Hurricane Harvey relief auction gets $210k for private Tiger lesson

Tiger Woods offers a private golf lesson, with proceeds going to impacted Houston area. 

Charlie Lemay's picture
Wed, 28 Mar 2018

Hurricane Harvey relief auction gets $210k for private Tiger lesson

A private golf lesson with Tiger Woods was auctioned off for $210,000, with the proceeds going to Hurricane Harvey relief in Houston.

Local boy and PGA Tour pro Chris Stroud set up an auction in order to aid his hometown – host of the Houston Open this week – and there were a number of items on the list…but one stood out from the rest.

He also held a Hurricane Harvey Relief Pro-Am in December, staged at Bluejack National - the first Woods design in the US.

“It was sort of a secret,” Stroud said. “The secret was, ‘Hey, Tiger’s going to do something.’ We don’t know if he’s going to fly in and play, if he’s going to come, just come say hi.”

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While Woods was coming back from injury, rendering him unable to play, he did offer up the lesson at the course.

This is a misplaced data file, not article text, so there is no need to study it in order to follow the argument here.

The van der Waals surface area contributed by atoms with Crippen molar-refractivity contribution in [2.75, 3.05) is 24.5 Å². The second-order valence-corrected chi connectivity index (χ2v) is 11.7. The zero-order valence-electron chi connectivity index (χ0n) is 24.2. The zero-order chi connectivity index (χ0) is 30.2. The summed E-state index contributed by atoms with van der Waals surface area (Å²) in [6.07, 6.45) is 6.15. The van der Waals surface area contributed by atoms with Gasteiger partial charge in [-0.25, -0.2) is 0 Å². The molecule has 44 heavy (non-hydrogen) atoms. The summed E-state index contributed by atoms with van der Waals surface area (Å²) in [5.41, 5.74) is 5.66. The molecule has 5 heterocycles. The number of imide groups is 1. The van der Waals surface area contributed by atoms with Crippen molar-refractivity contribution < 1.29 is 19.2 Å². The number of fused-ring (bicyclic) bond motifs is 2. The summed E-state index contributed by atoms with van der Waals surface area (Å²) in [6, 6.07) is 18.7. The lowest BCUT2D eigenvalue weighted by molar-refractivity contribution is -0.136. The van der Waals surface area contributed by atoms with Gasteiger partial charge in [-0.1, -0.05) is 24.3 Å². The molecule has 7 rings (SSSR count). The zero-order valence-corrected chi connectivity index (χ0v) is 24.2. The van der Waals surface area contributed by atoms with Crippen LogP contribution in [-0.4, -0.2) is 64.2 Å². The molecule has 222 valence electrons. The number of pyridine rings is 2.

When the bid stood at $200,000, things started to get serious.

“We tried to get Tiger on the phone for 10 minutes,” Stroud said. “We couldn’t get him to answer. It was pretty late, and obviously he’s on the east coast. If he could have answered, maybe he would have said yes and maybe we could have gotten two and two (lessons) and $400,000.”

While still in the negotiation phase, the lesson will probably take place in autumn this year.

At the Genesis Open last month, Stroud linked up with Woods for the first time since the auction.

“Shook his hand, gave him a little man-hug and said, ‘You have no idea what you’ve done for my area,’” Stroud said. “He looked me right in the eye and said, ‘Seriously, anything I can do, I’ll help.’ So it meant a lot for a guy like Tiger, to see what he’s doing now and be able to donate some time away from his kids and family and golf and life, was pretty special for us.”

The hurricane hit in August 2017, killing at least 88 people and effecting 13 million. It cost $125 billion in damages.